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Globally, the human respiratory syncytial virus (hRSV) is the major cause of lower respiratory tract infections (LRTIs) in infants and children younger than 2 years old. Furthermore, the number of hospitalizations due to LRTIs has shown a sustained increase every year due to the lack of effective vaccines against hRSV. Thus, this virus remains as a major public health and economic burden worldwide. The lung pathology developed in hRSV-infected humans is characterized by an exacerbated inflammatory and Th2 immune response. In order to rationally design new vaccines and therapies against this virus, several studies have focused in elucidating the interactions between hRSV virulence factors and the host immune system. Here, we discuss the main features of hRSV biology, the processes involved in virus recognition by the immune system and the most relevant mechanisms used by this pathogen to avoid the antiviral host response.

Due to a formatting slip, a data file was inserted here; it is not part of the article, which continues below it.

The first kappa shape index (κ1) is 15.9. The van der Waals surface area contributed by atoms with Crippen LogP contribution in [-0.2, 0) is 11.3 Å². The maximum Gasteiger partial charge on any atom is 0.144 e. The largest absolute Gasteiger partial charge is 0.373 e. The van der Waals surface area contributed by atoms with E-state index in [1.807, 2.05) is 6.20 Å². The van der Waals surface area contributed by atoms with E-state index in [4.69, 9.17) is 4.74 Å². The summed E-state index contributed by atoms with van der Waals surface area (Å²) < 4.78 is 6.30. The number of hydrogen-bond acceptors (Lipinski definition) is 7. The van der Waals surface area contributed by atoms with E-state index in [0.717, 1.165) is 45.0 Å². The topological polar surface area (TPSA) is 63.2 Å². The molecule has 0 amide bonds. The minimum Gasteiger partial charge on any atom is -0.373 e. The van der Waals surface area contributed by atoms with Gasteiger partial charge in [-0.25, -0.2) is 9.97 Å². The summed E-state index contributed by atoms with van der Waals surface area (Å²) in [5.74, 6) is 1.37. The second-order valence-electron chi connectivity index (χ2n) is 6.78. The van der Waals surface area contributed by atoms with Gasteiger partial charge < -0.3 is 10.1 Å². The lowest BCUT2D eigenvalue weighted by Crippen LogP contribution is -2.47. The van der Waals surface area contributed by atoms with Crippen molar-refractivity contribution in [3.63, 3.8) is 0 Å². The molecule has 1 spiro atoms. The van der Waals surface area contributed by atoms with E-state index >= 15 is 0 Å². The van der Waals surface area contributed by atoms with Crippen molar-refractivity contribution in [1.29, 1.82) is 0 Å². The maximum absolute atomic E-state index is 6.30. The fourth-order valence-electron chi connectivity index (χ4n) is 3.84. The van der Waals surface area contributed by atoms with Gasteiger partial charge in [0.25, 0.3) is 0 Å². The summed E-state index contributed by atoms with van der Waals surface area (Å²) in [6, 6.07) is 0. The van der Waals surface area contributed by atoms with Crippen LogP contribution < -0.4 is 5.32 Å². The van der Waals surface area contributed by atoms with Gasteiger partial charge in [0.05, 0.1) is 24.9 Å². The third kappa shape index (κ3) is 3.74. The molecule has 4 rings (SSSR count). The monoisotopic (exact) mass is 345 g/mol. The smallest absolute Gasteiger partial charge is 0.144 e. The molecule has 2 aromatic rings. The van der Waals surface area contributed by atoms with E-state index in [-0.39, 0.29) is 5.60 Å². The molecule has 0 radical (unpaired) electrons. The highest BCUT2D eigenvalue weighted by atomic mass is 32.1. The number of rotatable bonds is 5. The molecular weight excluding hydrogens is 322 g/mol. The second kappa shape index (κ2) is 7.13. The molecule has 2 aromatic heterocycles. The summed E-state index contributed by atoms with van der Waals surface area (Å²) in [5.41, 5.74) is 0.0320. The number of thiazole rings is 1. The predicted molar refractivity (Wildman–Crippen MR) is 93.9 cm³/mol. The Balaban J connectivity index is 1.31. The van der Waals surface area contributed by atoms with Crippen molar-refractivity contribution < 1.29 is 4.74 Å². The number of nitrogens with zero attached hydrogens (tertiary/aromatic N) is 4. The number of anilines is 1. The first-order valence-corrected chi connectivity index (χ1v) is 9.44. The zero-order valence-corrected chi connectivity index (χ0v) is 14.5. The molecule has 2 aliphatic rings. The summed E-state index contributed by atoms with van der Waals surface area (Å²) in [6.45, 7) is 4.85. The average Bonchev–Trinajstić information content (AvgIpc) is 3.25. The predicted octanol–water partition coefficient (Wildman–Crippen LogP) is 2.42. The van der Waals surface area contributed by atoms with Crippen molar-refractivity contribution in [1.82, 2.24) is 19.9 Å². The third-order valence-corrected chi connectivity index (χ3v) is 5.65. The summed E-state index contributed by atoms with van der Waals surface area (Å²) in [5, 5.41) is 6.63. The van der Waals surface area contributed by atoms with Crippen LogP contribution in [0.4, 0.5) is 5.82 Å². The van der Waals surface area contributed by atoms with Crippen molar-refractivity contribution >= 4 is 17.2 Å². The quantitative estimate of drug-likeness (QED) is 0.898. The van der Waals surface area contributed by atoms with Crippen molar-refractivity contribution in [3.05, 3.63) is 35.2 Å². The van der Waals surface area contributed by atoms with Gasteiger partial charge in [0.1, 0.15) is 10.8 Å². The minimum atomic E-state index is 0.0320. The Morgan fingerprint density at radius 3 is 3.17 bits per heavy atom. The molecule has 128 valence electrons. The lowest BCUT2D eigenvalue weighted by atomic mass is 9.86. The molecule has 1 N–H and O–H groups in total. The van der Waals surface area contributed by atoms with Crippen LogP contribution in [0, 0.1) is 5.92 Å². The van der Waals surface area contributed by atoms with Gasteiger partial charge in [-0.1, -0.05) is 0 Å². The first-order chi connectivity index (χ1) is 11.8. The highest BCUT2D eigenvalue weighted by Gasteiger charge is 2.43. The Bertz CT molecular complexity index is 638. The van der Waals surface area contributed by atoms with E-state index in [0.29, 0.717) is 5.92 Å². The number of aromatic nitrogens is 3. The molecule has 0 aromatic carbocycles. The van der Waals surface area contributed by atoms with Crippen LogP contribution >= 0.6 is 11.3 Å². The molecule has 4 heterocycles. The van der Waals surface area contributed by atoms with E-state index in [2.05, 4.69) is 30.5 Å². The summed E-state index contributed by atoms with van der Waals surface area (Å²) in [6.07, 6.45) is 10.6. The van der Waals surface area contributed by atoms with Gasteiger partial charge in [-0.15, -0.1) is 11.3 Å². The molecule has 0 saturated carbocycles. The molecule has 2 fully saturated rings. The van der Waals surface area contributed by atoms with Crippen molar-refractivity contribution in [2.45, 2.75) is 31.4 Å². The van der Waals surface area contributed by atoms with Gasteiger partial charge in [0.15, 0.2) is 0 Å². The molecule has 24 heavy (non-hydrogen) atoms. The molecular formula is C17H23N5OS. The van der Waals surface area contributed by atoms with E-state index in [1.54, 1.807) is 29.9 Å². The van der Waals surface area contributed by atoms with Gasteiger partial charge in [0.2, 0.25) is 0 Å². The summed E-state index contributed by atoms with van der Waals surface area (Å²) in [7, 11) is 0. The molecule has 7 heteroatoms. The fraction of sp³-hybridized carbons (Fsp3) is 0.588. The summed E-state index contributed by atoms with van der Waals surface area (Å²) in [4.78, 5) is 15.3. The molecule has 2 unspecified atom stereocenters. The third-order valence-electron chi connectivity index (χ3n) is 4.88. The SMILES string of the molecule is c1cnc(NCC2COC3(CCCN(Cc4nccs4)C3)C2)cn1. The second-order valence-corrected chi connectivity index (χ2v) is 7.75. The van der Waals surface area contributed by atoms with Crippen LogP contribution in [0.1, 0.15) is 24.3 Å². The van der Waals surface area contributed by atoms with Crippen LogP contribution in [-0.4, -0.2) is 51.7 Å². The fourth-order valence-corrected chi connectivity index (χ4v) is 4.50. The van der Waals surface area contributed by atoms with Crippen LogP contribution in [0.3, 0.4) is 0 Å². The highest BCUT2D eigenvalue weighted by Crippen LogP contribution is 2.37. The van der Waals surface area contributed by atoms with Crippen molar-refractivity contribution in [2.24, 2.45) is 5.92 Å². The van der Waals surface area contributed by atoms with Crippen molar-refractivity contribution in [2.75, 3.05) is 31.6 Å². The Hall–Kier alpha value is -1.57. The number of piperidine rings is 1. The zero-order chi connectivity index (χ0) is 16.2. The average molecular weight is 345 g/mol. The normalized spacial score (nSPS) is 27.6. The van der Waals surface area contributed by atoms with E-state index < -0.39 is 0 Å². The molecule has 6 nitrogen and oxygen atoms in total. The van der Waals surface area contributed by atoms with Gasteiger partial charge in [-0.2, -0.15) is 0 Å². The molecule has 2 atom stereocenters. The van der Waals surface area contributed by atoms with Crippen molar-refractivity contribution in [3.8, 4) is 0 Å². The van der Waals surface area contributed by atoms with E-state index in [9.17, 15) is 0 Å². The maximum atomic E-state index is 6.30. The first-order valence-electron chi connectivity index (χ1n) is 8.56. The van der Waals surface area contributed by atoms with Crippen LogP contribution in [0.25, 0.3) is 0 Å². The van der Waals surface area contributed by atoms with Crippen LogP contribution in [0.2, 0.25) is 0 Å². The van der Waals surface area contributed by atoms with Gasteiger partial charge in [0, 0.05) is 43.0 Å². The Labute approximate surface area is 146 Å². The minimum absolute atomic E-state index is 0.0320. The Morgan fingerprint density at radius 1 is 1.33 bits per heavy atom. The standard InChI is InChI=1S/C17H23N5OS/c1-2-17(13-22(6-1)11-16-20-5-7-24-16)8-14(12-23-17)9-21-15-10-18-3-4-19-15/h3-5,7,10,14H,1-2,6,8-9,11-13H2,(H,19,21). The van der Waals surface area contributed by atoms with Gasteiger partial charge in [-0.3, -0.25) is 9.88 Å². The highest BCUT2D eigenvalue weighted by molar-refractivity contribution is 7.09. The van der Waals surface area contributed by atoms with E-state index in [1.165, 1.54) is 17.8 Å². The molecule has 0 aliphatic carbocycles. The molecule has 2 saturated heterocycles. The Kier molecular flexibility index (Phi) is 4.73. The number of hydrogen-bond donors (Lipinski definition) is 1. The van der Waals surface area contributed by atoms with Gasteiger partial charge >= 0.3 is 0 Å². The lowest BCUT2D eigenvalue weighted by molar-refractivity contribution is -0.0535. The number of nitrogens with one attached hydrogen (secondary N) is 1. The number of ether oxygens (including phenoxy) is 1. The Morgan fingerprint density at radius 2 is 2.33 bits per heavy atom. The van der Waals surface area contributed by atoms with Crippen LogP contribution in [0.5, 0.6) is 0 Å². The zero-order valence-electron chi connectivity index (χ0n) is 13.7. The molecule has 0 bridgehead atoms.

Original publication

DOI

10.4161/viru.32225

Type

Journal article

Journal

Virulence

Publication Date

2014

Volume

5

Pages

740 - 751

Keywords

adaptive immune response, innate immune response, respiratory syncytial virus, virulence proteins, Adaptive Immunity, Child, Child, Preschool, Genome, Viral, Humans, Immune Evasion, Immunity, Innate, Infant, Lymphocyte Activation, Respiratory Syncytial Virus Infections, Respiratory Syncytial Virus, Human, Viral Proteins, Virulence Factors